Hero World Challenge: Five strokes clear, Charley Hoffman aims for a first
Wind deflated Tiger Woods’ comeback with three-over round, while Charley Hoffman opened up a five-stroke lead on Day 3 of the Hero World Challengeother sports Updated: Dec 03, 2017 17:44 IST
They opened with bogeys but Saturday couldn’t have been more different for Charley Hoffman and Tiger Woods. While the wind deflated Woods’ hopes with a round of three-over, overnight leader Hoffman handled the conditions better to open a five-stroke lead going into the final round.
At 14-under, after being two-under on a day only four among the 18 invited managed under-par scores, the $3.5 million Hero World Challenge seems like Hoffman’s to lose. Problem is: the debutant here doesn’t have a good record as a leader after 54 holes. Four times this 40-year-old from San Diego has been there on the PGA Tour and always, someone else won.
“I’m going to have to handle my nerves a little better than I did today,” said Hoffman, who has had six top-10 finishes and made the President’s Cup team in 2017.
Closest to Hoffman, at nine-under, are Olympic gold medallist Justin Rose and Open Championship winner Jordan Spieth.
Hoffman, who donated tournament earnings of almost $100,000 to victims of the Las Vegas shooting in October, again birdied his way out of trouble. There were birdies in the second and third holes and, after he took a penalty drop in the 10th where he had a double-bogey, Hoffman fired three more in the last five holes.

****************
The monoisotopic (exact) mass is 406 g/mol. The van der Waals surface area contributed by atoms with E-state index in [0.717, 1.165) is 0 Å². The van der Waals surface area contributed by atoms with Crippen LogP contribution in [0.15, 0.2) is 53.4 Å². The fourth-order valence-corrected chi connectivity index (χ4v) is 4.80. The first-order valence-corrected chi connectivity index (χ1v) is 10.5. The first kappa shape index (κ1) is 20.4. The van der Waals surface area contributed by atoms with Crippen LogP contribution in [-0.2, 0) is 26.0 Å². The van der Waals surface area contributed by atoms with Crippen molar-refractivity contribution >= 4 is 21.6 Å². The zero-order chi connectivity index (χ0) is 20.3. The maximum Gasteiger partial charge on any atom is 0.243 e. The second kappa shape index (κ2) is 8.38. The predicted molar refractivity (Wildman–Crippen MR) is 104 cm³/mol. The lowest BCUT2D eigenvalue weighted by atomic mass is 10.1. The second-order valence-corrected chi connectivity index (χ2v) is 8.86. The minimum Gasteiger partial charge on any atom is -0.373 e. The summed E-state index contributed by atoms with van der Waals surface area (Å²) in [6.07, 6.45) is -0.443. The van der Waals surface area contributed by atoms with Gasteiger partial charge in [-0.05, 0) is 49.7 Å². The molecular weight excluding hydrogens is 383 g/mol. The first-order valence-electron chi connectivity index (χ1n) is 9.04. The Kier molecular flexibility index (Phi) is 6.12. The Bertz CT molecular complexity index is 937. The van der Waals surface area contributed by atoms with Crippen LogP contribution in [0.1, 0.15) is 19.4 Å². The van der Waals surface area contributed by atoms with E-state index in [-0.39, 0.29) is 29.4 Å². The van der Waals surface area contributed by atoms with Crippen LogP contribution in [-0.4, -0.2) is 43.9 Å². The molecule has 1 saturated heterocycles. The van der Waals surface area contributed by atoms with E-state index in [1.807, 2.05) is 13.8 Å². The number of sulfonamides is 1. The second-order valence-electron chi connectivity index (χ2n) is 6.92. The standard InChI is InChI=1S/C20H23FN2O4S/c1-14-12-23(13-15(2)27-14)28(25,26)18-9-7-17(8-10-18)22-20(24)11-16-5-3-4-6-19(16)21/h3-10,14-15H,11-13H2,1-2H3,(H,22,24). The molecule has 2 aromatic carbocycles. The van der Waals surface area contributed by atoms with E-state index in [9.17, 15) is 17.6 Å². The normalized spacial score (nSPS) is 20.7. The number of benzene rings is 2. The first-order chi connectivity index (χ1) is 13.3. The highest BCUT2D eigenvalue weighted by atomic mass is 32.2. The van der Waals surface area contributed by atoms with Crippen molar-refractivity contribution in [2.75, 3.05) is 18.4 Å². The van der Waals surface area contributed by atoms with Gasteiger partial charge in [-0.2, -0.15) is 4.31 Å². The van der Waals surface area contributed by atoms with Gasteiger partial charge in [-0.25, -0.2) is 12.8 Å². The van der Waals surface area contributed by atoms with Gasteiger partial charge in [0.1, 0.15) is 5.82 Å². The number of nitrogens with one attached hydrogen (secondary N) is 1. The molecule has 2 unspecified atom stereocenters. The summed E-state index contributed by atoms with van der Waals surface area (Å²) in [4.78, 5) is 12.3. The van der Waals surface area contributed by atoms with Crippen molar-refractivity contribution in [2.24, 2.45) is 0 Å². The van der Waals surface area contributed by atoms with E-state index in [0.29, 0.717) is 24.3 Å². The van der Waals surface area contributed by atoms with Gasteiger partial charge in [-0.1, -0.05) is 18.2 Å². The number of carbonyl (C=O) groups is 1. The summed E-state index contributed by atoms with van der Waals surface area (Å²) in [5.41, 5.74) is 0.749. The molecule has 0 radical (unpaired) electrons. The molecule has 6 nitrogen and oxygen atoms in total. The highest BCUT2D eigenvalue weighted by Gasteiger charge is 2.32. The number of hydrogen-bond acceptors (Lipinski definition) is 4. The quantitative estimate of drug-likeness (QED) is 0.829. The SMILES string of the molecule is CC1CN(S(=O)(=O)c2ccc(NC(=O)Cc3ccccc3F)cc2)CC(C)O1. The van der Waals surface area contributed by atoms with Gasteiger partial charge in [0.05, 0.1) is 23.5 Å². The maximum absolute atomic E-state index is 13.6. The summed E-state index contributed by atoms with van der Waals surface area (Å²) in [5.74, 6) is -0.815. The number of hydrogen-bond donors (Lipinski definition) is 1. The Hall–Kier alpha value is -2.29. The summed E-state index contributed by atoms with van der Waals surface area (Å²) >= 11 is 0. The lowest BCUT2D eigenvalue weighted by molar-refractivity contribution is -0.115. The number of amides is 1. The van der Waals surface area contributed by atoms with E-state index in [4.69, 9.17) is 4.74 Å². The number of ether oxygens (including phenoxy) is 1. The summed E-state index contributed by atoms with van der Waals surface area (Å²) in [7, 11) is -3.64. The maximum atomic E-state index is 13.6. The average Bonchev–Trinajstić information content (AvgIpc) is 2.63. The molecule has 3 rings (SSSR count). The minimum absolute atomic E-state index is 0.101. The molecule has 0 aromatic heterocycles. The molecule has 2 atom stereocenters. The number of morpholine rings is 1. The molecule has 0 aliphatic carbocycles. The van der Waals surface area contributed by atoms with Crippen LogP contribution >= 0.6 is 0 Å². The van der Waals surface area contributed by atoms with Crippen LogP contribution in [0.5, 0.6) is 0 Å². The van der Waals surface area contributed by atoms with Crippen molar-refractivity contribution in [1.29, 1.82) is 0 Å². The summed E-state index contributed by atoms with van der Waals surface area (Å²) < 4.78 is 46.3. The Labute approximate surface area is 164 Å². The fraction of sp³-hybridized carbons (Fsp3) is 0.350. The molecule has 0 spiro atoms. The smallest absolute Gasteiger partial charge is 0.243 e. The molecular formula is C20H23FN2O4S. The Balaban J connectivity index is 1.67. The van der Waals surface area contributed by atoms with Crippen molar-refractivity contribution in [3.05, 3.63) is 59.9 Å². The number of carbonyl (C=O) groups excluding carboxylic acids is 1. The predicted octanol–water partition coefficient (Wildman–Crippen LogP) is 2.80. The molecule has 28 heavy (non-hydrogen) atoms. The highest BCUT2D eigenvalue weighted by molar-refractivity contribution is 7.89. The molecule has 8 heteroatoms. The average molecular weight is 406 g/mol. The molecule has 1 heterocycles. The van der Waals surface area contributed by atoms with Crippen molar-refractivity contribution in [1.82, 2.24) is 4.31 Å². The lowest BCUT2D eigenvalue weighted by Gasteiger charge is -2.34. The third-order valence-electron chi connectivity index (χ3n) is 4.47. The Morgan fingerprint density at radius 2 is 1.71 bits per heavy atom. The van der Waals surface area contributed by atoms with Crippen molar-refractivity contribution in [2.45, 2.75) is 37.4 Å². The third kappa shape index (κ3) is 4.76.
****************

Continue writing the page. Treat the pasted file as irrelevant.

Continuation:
Front nine woes
For Woods, tied fifth overnight, everything that had to go wrong on the front nine he sizzled on Friday did.
As many struggled with the blustery conditions --- Tommy Fleetwood, joint-second after the second round, slipped to tied fifth after a round of two-over and Henrik Stenson carded 77 – Woods began with a drive that missed the fairways. He dropped five shots by the 10th hole having also had bogeys in the 3rd, 6th and 7th.
“Yeah, it was a rough start. Whatever I did right ended up in a bad spot and whatever I did wrong was really wrong. I just couldn’t get it turned around,” said Woods, whose son Charlie and daughter Sam have come over for the weekend.
Just when it seemed the course and the conditions could lead to an implosion, Woods staged a mini-recovery with two birdies in the 14th and 17th and six par rounds.
“That’s golf, we’re always going to face adversity…. I am not the only guy who struggled. (But) I liked to be able to fight out there. I had missed the fights,” said Woods, who felt it was “ridiculous” that no birdie had happened till the 14th. When it arrived, Woods bowed to the crowd and showed one finger.
Three days into his comeback, Woods said he was happy. “There were a lot of questions that I had…. and I feel like I have come out on a good side this week,” he said.
On Sunday, Hoffman will seek to end a good year. Woods will try to begin one.